I’m also working on a lace shawl — a gift for a dear friend. It’s a beautiful but relatively simple pattern (more on it at the end of this post). That’s where Jeremy Irons comes in. I was working on the shawl the other night. I glanced down at the pattern repeat, memorized it, knit that row, and kept going while Jeremy did things modern Popes just.do.not.do. In the light of day, I noticed something wrong. The pattern has lines of stitches that converge. Left leaning decreases (sk2p — slip 1, k2tog, pass the slipped stitch over) are paired with right leaning decreases (k3tog). I know this. I had already done these decreases on other rows. This time, however, I did the left leaning decrease across the entire row, and by the time I noticed I was five rows along in the pattern. Rut roh. The mistake is shown below.
So, to fix it I was going to have to drop back, and then recreate the intervening rows. (Did I mention there were fifteen repeats of this mistake?) The key part of the five rows (from where I was down to the mistake):
1. Current row (RS): yo, k3tog, yo
2. (WS): purl back
3. (RS): yo, k2tog
4. (WS): purl back
5. Mistake row (RS): yo, k3tog, yo (instead of yo, sk2p, yo)
I chose to work the next wrong side row and correct as I went along. I worked to each mistake, turned the knitting so that the right side was facing, and dropped down to the mistake. I only dropped down those stitches that I absolutely had to. Because I was correcting just a few stitches, I didn’t pin out the running threads to keep track of them — instead, I used a different wooden (non-slippery) needle for each row. After fixing the mistake a dozen times, I had it down to a science. It suddenly occurred to me that I should try to demonstrate what I was doing for the blog. That was harder than I thought it would be, even with a tripod. But here it is. (Disclaimer: I hate my voice, and I know this is not going to win for best documentary short at next year’s Oscars.)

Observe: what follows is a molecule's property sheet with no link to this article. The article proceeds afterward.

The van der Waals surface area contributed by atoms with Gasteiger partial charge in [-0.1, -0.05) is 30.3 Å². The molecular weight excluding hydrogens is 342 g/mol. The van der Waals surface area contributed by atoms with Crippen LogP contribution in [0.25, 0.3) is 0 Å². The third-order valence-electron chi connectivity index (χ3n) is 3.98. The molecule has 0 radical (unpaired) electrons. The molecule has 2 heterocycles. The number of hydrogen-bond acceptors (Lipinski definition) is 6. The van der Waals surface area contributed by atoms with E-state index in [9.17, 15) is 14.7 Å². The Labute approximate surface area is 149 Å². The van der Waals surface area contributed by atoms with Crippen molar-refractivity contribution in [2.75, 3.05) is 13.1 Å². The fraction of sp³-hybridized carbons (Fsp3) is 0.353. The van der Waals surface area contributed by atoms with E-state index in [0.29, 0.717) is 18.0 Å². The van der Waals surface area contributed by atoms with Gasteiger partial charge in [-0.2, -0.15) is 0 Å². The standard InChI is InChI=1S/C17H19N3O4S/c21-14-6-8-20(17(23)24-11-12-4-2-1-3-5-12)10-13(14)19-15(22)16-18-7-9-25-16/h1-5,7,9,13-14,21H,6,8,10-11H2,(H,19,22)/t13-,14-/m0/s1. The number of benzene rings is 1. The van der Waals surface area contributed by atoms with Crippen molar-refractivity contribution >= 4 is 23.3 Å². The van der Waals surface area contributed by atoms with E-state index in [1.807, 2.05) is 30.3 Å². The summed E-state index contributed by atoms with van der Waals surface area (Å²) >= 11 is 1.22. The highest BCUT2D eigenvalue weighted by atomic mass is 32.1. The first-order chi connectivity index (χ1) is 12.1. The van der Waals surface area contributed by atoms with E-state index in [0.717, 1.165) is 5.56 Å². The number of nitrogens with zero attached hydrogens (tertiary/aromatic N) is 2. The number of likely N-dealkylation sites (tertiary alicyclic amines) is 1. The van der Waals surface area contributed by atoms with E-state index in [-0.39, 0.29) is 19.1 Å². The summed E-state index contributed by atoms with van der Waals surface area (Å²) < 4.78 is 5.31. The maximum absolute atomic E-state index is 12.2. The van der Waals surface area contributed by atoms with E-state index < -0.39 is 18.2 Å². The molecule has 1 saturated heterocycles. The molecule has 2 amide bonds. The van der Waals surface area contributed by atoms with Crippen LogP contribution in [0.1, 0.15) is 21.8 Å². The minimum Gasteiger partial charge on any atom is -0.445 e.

Here is a close up of the repair.
Whew! That was one of those mistakes that I could have left — it didn’t change the stitch count. I obviously kept going without noticing it. I am making it for someone who doesn’t knit, and so I doubt she would have noticed. But the overall effect of the pattern would have been diminished.
As for the shawl pattern, it is Romi Hill’s Asterope, from her book Seven Small Shawls to Knit. The photograph below is from the book (I hope Romi doesn’t mind!).
The Asterope pattern is very clear, as are the charts. I cannot blame Romi for my mistake. I blame you, Jeremy.
Another garter stitch set below — I would wear the jacket!
There are many more darling outfits in this book, with many for boys, too, but I tend to gravitate to the girlie stuff! I have no one in mind for the projects in this book, so I may have to go on the hunt for babies…no, darling daughters — no grandbabies yet!
Old FO: This has been done for a while, but I have not gotten around to posting about it. I thought of it today because I bought yarn for yet another ruffle scarf — what is my problem? I will have a flirty ascot for every outfit I own ;).
This is the Cha Cha scarf in the rusty colorway. Love it of course, but do I need a third? Doubtful. Very doubtful…